START WITH HIRING THE RIGHT PEOPLEAt UK Parachuting, our approach to finding awesome staff is to hire the right personality and train the task. Then it’s the dropzone management team’s responsibility to work tirelessly to build trust.
The most important thing for us is to ensure that every time a guest or staff member walks up to the manifest window, the first thing they see is a smile. The next thing available is the information or slot they request. Everyone in our company is a guest relations associate – and there is not a more important place for that to be true than the manifest office.
Dropzones run manifest differently, and there is certainly more than one successful system. But it’s important for a drozone manager to challenge the status quo by recognizing manifest’s place at his or her dz, based on what the operation needs. Is your manifest staff respected? Appreciated? Constantly harassed by your tandem instructors? Feeling beat up by the dz manager when a mistake is made?
When manifest staff can become decision makers and problem solvers who can go through their day without wondering if they’ll be backed up by management on choices they make, your dropzone can play in another league. Make that statement true, and it WILL have a positive impact on your business.
Easier said than done, right? Consider the following steps to create and maintain a positive manifest environment.
1. Arm with Information
Where will most people start when they have a question? Probably manifest. Access to information for your staff is probably the most vital thing you can do to keep the team aligned and keep the cogs spinning. They want (and need) to have the answers. Do your manifest employees seem unmotivated to be helpful or courteous? Consider the idea they may feel like they can’t do the job you want them to.
Think through the top 5 questions manifest is likely to get from fun jumpers, instructors, students, pilots, and spectators that may happen to walk up to the window. Does your team have immediate access to this information? If not, build whatever cheat sheet, calendar, web browser bookmarks, or reference materials they may need. These resources may need to be adjusted as the season goes on. Ask often if any roadblocks came up. Then ask, how can we do better tomorrow?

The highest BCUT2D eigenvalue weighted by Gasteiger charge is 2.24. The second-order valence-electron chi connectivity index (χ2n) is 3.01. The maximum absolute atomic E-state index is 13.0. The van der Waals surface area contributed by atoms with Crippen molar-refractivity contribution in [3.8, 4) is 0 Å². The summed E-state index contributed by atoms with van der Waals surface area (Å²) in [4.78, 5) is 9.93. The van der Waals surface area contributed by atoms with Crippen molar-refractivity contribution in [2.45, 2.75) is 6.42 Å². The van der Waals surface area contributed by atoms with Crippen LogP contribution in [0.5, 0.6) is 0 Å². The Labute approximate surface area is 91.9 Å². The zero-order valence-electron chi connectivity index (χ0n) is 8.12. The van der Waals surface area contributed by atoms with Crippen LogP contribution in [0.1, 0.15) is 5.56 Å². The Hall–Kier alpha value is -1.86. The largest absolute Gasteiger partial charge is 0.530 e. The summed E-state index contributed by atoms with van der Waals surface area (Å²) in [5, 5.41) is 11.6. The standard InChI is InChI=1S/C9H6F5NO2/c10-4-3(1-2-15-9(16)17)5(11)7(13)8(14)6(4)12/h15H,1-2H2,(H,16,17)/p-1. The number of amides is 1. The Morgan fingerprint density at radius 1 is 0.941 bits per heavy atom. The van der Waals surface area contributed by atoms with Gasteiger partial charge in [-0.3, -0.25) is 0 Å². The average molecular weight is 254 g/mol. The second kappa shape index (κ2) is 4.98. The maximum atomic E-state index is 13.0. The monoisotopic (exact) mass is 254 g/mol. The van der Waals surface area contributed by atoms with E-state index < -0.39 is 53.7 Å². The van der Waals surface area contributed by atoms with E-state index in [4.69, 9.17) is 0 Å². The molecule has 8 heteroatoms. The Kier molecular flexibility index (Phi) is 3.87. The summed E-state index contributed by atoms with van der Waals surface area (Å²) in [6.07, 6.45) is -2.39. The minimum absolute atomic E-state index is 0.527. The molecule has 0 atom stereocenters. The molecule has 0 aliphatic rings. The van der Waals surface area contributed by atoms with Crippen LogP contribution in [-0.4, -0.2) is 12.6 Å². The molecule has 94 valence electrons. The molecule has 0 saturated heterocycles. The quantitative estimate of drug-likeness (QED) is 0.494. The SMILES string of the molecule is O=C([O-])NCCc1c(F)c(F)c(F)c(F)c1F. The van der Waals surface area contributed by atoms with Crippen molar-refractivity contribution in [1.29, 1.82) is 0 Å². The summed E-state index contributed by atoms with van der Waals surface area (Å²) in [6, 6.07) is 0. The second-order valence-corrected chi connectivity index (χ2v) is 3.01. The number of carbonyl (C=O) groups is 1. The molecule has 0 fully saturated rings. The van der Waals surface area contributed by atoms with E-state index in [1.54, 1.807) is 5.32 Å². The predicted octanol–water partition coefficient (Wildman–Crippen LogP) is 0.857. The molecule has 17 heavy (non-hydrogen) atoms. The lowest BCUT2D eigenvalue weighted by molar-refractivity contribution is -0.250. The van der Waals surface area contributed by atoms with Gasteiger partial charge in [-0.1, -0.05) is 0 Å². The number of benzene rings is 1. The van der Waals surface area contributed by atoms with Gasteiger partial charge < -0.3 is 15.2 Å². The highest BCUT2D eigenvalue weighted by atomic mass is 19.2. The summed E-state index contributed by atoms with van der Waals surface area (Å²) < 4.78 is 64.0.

2. Adjust often
Consistently refresh training abut the most important functions of the manifest job and remind your team of the resources available to do it best. Give specific feedback about things going well. Offer corrective training when something could be improved.
Consider that each employee may have a different learning style and need different training methods to make the information stick. Don’t forget to ask for feedback on topics you discuss – and be open to evolving your training depending on what you hear. Good ideas can come from anywhere.
New employees offer new perspectives. New seasons can be fresh starts for new systems. There’s no bad time to make a change in how you run your dropzone if a new way is better! “That’s the way we’ve always done it,” doesn’t fly at UK Parachuting, and some of our most important operations changes have happened over time based on ideas from the front lines – manifest!
3. Teach them how to “fish”
During training and introductions to a system of manifesting and related procedures, have your team take control and use tools to “hack” their job. Guide them to information, describe what’s happening while they do it, and explain why that piece of the puzzle is important. You’ll probably get some new ideas about how to manage logistics and information.
When UK Parachuting starts training a new team member, the first step is having them go through the entire customer experience from parking lot to logbook entry so they may experience the process from the guest side. They make a reservation as a guest on our website. They use our customer service chat feature. They call into our phone number to try to seek out specific information. Knowing what’s available externally helps manifest anticipate needs.